Local Ordinances - HB 403
The House Local Administration & Veterans Affairs Subcommittee will consider legislation relating to Local Ordinances. League staff is working to address municipal concerns with this bill.

No action is requested by members on this bill at this time. 
HB 403 Local Ordinances OPPOSED
HB 403 (Giallambardo) would amend the legal standards and process for assessing the validity of municipal ordinances and imposes new substantive requirements on municipalities for adopting and enforcing ordinances. The bill is a substantial unfunded mandate.

First, the bill requires a municipality to prepare a business impact statement before adopting an ordinance and specifies the minimum content that must be included in the statement. Emergency ordinances are exempt. The statement must be posted on the municipality's website concurrent with a publication of notice of the proposed ordinance. 

Second, the bill requires a municipality to suspend enforcement of an ordinance that is the subject of a civil action, including any appeals, challenging the ordinance's validity on the grounds that it is preempted by state law, is arbitrary or unreasonable, or is otherwise prohibited by law. This requirement applies only if: the action was filed within 20 days of the ordinance's effective date; suspension of the ordinance was requested in the complaint, and the municipality was served with a copy of the complaint. 

Third, the bill authorizes the award of attorney fees and costs to a prevailing plaintiff in a civil action commenced after October 1, 2022, in which the adoption or enforcement of an ordinance is alleged to be arbitrary or unreasonable or prohibited by law other than by express preemption (i.e., is impliedly preempted or is in conflict with state law). Ordinances adopted to implement Part II of Chapter 163 (comprehensive planning and land development regulation), section 553.73 (Building Code), or section 633.202 (Fire Code) are exempt from this provision.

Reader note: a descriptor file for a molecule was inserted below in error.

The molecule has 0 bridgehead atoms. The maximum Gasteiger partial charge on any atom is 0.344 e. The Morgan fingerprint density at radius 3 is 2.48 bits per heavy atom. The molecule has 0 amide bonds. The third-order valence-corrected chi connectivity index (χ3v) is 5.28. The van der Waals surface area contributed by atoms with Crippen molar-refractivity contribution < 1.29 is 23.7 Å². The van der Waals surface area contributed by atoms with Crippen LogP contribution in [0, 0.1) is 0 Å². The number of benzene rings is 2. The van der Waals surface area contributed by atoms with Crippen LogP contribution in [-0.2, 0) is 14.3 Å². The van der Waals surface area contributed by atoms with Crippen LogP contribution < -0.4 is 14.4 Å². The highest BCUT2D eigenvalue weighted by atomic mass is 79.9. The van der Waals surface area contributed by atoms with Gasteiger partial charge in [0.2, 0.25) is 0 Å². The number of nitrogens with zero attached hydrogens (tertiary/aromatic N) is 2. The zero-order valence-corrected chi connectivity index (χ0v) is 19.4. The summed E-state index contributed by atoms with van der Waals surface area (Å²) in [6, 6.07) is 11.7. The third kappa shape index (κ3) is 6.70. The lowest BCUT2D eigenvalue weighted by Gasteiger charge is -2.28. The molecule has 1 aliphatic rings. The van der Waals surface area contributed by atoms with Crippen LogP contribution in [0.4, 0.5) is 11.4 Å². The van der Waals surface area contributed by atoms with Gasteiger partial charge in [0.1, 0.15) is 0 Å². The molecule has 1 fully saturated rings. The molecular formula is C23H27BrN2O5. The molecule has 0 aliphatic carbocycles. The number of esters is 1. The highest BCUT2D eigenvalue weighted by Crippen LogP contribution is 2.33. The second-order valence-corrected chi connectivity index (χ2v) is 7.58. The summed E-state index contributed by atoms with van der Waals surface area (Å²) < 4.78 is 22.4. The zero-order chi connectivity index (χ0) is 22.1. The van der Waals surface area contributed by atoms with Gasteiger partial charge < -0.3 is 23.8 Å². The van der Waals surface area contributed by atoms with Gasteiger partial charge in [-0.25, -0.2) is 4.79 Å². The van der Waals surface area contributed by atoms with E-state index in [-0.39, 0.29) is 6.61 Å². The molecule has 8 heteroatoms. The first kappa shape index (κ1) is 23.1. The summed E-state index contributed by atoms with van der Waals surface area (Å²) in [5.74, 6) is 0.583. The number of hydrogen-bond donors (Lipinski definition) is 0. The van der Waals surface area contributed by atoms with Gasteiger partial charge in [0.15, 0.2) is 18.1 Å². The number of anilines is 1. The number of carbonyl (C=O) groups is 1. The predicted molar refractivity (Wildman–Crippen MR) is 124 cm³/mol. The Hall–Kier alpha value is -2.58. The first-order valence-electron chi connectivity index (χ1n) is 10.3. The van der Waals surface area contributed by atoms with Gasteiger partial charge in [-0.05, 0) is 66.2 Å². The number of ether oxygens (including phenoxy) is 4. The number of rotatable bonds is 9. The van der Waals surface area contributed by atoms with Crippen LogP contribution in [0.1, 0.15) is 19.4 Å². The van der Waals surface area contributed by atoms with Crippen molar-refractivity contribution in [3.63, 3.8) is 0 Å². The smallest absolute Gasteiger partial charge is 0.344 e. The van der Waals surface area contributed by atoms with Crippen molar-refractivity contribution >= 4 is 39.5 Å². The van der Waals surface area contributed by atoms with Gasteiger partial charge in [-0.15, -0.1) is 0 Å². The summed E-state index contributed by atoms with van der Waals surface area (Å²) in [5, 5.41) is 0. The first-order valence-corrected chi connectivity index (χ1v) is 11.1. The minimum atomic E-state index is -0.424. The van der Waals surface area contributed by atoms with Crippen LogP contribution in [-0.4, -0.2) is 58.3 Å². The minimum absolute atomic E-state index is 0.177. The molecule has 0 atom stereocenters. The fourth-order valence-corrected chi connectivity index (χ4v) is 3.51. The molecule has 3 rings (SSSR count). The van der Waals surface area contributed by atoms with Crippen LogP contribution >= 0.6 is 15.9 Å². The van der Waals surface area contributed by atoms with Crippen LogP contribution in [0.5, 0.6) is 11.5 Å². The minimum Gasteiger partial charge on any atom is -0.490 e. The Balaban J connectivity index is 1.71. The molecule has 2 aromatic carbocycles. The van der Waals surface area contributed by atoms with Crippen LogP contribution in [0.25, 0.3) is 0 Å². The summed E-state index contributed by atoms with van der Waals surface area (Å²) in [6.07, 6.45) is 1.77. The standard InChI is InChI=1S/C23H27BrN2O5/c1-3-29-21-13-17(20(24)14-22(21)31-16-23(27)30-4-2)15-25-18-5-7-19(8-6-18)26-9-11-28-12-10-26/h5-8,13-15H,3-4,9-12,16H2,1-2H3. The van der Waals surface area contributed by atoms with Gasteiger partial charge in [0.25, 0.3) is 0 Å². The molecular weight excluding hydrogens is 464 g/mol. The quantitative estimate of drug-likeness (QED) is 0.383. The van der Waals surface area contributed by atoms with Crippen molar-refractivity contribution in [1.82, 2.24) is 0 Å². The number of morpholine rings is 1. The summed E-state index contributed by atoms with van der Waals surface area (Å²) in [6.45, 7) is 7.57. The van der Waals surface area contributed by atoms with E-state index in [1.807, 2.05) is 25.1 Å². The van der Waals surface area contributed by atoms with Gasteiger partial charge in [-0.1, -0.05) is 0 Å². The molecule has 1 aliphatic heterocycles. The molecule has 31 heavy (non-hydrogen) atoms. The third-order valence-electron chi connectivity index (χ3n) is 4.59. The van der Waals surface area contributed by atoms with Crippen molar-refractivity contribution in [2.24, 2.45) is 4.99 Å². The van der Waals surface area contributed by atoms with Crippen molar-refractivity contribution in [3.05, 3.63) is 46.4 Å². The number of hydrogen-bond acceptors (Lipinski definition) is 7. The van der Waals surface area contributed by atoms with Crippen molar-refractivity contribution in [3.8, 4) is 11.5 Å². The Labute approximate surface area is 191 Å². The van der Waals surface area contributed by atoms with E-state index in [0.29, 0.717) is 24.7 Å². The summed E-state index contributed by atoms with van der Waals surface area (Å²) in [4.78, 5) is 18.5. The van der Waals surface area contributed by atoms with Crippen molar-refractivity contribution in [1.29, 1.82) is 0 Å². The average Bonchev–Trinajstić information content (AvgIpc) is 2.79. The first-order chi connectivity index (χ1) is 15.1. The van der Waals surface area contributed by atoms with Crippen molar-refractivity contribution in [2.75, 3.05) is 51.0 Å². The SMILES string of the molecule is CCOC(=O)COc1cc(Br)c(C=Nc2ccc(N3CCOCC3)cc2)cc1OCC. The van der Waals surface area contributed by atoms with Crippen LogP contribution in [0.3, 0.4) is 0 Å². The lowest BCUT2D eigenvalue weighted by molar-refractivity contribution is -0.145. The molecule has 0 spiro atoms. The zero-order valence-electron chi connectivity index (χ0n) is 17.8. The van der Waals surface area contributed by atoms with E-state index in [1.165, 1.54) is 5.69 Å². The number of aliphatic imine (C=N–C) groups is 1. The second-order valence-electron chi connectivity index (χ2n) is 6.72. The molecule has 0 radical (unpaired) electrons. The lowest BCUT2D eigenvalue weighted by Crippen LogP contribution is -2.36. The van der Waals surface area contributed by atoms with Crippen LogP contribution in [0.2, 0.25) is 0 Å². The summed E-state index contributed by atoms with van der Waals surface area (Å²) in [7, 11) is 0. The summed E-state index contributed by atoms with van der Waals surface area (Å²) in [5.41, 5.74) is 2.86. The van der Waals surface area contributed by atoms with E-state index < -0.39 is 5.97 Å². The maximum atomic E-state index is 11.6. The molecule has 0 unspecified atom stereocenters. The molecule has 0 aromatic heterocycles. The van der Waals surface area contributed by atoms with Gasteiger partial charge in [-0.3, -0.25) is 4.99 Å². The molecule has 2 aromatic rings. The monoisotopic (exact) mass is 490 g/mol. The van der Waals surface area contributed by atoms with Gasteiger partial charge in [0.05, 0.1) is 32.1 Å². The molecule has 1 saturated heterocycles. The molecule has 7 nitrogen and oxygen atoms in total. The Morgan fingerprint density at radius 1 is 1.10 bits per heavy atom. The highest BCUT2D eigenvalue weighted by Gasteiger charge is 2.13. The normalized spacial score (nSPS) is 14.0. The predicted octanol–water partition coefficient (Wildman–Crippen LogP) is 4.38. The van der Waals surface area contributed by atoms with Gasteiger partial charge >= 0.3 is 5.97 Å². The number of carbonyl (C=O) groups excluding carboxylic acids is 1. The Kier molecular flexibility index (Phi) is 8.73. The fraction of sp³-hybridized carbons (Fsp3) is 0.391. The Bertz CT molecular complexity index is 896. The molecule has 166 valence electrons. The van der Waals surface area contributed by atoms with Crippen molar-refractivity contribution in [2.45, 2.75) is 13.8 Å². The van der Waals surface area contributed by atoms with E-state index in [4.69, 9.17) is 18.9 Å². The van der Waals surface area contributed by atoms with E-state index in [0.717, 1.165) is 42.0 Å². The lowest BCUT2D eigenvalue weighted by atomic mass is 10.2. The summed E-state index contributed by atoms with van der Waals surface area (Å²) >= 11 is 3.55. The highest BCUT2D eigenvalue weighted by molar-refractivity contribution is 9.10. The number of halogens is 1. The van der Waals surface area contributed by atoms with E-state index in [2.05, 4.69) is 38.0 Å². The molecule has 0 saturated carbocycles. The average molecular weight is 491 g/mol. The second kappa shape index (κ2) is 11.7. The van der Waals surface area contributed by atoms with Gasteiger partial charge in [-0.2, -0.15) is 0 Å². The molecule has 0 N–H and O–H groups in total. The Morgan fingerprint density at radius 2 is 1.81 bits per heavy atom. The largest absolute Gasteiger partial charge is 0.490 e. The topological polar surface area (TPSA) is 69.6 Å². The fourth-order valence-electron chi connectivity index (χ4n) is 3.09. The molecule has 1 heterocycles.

Fourth, the bill specifies factors a court must consider in determining whether an ordinance is arbitrary or unreasonable, including: the extent to which the ordinance protects public health, safety and welfare; the impact of the ordinance on the personal rights and privileges of municipal residents; the total economic impact of the ordinance; and the business impact statement prepared by the municipality. It requires courts to prioritize and expedite the disposition of cases in which enforcement of an ordinance is suspended. It authorizes the award of attorney fees and costs pursuant to section 57.112. The court prioritization and new legal standard do not apply to emergency ordinances or the exempt ordinances listed above.

Status: OPPOSE. HB 403 will be considered by the House Local Administration & Veterans Affairs Subcommittee on Wednesday, December 1. 
Action Requested by Members:
None at This Time
The League is working to address several municipal concerns with the bill. Click here to read FLC's letter to the House Local Administration Committee.
Update on Business Damages Legislation (SB 620)
This morning, the Senate Judiciary Committee passed SB 620 by a vote of 7-4. SB 620 (Hutson) would authorize a business that has been in business for at least three years, in the State of Florida, to claim damages from a local government if the government enacts or amends an ordinance or charter provision that will cause a reduction of at least 15 percent of the business’ revenue or profit.

Several issues were raised from public testimony and questions from senators on the committee. Sen. Hutson, the bill sponsor, acknowledged that further work needs to be done before the bill goes to the Senate Rules Committee, the next committee of reference.

To watch the committee hearing, click here. Consideration of SB 620 begins at approximately 40:28.

Please contact Rebecca O'Hara at rohara@flcities.com with any questions.